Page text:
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The Success of Hyperrational Utility Maximizers in Iterated Prisoner's Dilemma: A Response to Sobel*

Robert A. Curtisa1

a1 Trinity University

Several recent commentators have suggested that for fully rational agents who find themselves in iterated prisoner's dilemmas of indefinite length, co-operation is the rational strategy. Their argument is that these fully rational agents can be taught, through the co-operative actions of other agents, to bypass the dominant move of noncooperation and co-operate instead. The proponents of the “teaching strategy” seem to have ignored the compelling argument of Jordan Howard Sobel. While the teaching argument may work for agents who are less than purely rational, Sobel has pointed out that hyperrational utility maximizers cannot be taught; they reason deductively, not inductively, as the “teaching argument” requires.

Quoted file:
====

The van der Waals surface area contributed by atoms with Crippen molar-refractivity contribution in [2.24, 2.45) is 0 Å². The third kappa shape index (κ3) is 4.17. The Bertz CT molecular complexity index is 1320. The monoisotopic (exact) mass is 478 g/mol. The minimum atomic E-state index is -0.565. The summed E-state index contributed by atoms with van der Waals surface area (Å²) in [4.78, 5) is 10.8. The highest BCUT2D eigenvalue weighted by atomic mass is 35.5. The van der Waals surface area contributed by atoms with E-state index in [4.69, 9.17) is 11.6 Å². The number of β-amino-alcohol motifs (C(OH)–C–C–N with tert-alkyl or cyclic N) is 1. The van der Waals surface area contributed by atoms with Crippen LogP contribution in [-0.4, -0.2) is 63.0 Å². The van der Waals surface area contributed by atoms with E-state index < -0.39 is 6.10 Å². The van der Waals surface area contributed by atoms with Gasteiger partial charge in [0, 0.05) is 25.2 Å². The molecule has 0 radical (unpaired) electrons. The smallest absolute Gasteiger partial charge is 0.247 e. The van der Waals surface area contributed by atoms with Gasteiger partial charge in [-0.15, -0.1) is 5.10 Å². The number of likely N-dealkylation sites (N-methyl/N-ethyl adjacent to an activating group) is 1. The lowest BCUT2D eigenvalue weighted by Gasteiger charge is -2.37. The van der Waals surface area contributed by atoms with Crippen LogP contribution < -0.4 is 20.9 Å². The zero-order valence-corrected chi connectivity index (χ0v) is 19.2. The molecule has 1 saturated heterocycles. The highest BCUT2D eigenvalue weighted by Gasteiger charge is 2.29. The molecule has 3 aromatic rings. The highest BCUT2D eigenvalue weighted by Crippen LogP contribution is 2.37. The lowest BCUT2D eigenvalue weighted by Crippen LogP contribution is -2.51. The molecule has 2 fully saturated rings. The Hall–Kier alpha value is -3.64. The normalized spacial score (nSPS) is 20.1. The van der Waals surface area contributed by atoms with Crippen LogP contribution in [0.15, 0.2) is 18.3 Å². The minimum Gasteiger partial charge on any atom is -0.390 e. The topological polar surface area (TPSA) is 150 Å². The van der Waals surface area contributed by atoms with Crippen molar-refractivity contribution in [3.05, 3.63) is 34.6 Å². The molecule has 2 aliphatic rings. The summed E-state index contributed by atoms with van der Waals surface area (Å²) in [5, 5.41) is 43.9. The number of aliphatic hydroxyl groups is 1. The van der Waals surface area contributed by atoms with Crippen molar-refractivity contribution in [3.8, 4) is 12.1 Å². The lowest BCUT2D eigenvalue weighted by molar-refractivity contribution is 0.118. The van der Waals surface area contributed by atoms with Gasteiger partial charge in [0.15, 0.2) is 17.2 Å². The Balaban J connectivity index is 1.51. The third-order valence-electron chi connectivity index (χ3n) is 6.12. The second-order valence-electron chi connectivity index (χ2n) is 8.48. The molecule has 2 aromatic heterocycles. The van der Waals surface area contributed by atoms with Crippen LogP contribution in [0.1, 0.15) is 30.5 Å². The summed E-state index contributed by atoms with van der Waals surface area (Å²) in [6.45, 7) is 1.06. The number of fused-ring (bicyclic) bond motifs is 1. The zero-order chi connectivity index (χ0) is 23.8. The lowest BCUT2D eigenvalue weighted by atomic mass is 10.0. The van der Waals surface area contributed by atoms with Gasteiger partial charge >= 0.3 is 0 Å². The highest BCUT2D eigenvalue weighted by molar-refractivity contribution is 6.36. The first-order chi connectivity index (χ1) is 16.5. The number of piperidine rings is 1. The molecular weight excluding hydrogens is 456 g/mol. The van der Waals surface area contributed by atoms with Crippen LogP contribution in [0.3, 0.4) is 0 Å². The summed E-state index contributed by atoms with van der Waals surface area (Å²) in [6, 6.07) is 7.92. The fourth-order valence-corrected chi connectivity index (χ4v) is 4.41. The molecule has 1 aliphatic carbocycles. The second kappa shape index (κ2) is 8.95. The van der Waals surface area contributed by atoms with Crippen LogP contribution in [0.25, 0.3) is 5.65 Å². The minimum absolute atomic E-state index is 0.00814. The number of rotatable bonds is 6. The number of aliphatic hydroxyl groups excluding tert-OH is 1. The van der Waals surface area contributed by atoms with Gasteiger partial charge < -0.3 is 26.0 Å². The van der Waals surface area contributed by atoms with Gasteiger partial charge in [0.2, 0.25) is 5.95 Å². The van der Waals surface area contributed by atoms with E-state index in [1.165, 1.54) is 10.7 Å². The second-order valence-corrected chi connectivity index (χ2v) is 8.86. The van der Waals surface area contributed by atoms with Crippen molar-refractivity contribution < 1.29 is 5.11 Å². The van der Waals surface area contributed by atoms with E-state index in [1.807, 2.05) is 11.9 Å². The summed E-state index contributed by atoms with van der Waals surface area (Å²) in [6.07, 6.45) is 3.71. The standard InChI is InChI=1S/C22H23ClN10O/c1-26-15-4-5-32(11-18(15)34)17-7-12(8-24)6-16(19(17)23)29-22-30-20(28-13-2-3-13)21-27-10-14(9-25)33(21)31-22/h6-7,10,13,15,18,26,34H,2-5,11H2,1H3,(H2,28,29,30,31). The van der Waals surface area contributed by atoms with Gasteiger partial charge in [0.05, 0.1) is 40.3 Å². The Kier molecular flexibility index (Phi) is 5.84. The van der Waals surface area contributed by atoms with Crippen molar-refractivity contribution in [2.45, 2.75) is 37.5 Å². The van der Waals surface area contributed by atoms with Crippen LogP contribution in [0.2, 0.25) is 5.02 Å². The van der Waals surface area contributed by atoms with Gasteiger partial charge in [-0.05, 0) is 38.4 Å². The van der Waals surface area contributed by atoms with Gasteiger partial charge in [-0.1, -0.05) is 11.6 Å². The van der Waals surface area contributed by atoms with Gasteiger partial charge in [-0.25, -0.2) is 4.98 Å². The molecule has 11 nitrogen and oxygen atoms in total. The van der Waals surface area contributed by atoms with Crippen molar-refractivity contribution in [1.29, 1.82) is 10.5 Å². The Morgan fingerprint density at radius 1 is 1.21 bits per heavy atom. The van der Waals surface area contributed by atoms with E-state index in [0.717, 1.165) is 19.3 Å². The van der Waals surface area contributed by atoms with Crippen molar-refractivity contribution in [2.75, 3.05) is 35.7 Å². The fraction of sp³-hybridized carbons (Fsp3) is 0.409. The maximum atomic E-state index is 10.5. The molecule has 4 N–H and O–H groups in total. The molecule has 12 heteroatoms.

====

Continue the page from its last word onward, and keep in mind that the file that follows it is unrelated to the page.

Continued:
Footnotes

* I would like to thank two referees for Dialogue for their helpful comments on this paper. I am especially grateful to Peter French who has stimulated me at each stage of this paper. My work on this paper was partly supported by the National Endowment for the Humanities.